I don’t mean challenged in the sense of overeating or undersleeping. I’m referring to stretching your mental capabilities through things like crossword puzzles, Sudoku and memory games.

                To expand your memory bank, and to make your recall razor-sharp, you need to continually challenge your brain.

                Feedback from Lifehack readers such as yourself, has suggested that brain training apps are a super-effective way of doing this. Used regularly, these apps can enhance your focus, attention span, problem-thinking ability and memory.

                There are hundreds of these apps available (most of them for free), but I recommend starting out with one of the big three:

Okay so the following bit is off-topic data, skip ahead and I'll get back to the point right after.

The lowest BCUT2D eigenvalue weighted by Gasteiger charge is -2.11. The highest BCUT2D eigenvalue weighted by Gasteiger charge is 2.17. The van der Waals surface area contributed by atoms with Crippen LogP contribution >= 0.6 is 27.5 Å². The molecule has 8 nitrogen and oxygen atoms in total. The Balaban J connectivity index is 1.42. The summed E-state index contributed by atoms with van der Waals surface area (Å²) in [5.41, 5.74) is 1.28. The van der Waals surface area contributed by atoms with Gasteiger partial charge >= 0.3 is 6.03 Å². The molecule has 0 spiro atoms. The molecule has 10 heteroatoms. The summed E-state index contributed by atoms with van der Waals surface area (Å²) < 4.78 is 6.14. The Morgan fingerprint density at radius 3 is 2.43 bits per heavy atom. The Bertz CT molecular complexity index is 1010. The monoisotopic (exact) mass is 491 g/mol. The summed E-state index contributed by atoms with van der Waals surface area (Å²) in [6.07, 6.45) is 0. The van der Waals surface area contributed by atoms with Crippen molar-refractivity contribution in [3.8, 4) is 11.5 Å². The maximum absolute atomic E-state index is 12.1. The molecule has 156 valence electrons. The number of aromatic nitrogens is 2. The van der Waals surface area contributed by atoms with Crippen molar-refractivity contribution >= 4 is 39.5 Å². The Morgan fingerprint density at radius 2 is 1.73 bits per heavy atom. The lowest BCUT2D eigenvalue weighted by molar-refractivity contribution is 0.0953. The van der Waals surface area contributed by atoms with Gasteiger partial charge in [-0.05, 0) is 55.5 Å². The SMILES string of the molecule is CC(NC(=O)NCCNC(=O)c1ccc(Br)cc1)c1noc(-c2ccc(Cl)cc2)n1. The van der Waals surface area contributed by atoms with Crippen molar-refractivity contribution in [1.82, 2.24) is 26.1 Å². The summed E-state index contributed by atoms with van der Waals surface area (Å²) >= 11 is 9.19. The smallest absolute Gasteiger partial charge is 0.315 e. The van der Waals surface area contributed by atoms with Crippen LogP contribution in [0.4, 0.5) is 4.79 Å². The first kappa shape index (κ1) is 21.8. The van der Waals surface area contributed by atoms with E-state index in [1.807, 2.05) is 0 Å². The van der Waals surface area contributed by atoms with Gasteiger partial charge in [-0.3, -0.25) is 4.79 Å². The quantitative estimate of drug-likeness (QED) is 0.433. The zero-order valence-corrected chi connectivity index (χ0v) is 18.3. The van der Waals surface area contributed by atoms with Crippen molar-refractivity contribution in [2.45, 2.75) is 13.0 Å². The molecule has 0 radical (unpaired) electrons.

• Peak (Android/iOS, free, 10 million+ downloads)
                • Lumosity (Android/iOS, free, 10 million+ downloads)
                • Elevate (Android/iOS, free, 5 million+ downloads)

                If you normally spend a chunk of your week playing computer games, then instead of shooting and killing your enemies, why not let some of them live – while you put your attention into boosting your brain power!

                Challenging your brain will strengthen your neural pathways and enhance your mental abilities. But don’t just take my word for it, try one of the apps above and see the positive benefits for yourself.

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                4. Take more breaks

                When I think back to my days as a budding entrepreneur, I distinctively remember working all the hours under the sun – and many under the moon too!